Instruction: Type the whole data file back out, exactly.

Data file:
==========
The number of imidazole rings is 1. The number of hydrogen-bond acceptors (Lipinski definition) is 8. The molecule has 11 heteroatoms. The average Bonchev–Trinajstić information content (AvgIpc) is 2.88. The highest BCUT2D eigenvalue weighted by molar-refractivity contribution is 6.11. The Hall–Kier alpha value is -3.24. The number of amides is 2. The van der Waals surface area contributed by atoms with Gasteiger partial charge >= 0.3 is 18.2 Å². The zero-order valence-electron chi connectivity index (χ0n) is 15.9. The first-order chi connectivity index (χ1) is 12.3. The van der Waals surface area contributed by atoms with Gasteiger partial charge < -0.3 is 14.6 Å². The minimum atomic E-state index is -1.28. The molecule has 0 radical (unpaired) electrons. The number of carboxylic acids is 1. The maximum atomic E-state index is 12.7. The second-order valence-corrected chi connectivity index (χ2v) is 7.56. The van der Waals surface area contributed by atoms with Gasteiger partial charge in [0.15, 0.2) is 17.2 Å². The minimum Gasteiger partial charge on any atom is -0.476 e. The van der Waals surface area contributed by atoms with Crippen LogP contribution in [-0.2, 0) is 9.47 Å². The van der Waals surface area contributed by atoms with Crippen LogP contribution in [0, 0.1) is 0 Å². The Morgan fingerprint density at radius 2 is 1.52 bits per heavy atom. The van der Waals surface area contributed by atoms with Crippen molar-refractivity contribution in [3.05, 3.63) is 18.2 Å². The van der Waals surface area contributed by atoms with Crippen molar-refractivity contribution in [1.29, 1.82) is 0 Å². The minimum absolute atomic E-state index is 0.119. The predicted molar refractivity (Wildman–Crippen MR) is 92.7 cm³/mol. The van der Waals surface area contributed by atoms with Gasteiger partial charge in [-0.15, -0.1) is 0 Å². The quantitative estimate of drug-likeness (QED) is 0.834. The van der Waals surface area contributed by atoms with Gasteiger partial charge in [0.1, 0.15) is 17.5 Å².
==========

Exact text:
The number of imidazole rings is 1. The number of hydrogen-bond acceptors (Lipinski definition) is 8. The molecule has 11 heteroatoms. The average Bonchev–Trinajstić information content (AvgIpc) is 2.88. The highest BCUT2D eigenvalue weighted by molar-refractivity contribution is 6.11. The Hall–Kier alpha value is -3.24. The number of amides is 2. The van der Waals surface area contributed by atoms with Gasteiger partial charge >= 0.3 is 18.2 Å². The zero-order valence-electron chi connectivity index (χ0n) is 15.9. The first-order chi connectivity index (χ1) is 12.3. The van der Waals surface area contributed by atoms with Gasteiger partial charge < -0.3 is 14.6 Å². The minimum atomic E-state index is -1.28. The molecule has 0 radical (unpaired) electrons. The number of carboxylic acids is 1. The maximum atomic E-state index is 12.7. The second-order valence-corrected chi connectivity index (χ2v) is 7.56. The van der Waals surface area contributed by atoms with Gasteiger partial charge in [0.15, 0.2) is 17.2 Å². The minimum Gasteiger partial charge on any atom is -0.476 e. The van der Waals surface area contributed by atoms with Crippen LogP contribution in [-0.2, 0) is 9.47 Å². The van der Waals surface area contributed by atoms with Crippen LogP contribution in [0, 0.1) is 0 Å². The Morgan fingerprint density at radius 2 is 1.52 bits per heavy atom. The van der Waals surface area contributed by atoms with Crippen molar-refractivity contribution in [3.05, 3.63) is 18.2 Å². The van der Waals surface area contributed by atoms with Crippen molar-refractivity contribution in [1.29, 1.82) is 0 Å². The minimum absolute atomic E-state index is 0.119. The predicted molar refractivity (Wildman–Crippen MR) is 92.7 cm³/mol. The van der Waals surface area contributed by atoms with Gasteiger partial charge in [-0.15, -0.1) is 0 Å². The quantitative estimate of drug-likeness (QED) is 0.834. The van der Waals surface area contributed by atoms with Gasteiger partial charge in [0.1, 0.15) is 17.5 Å².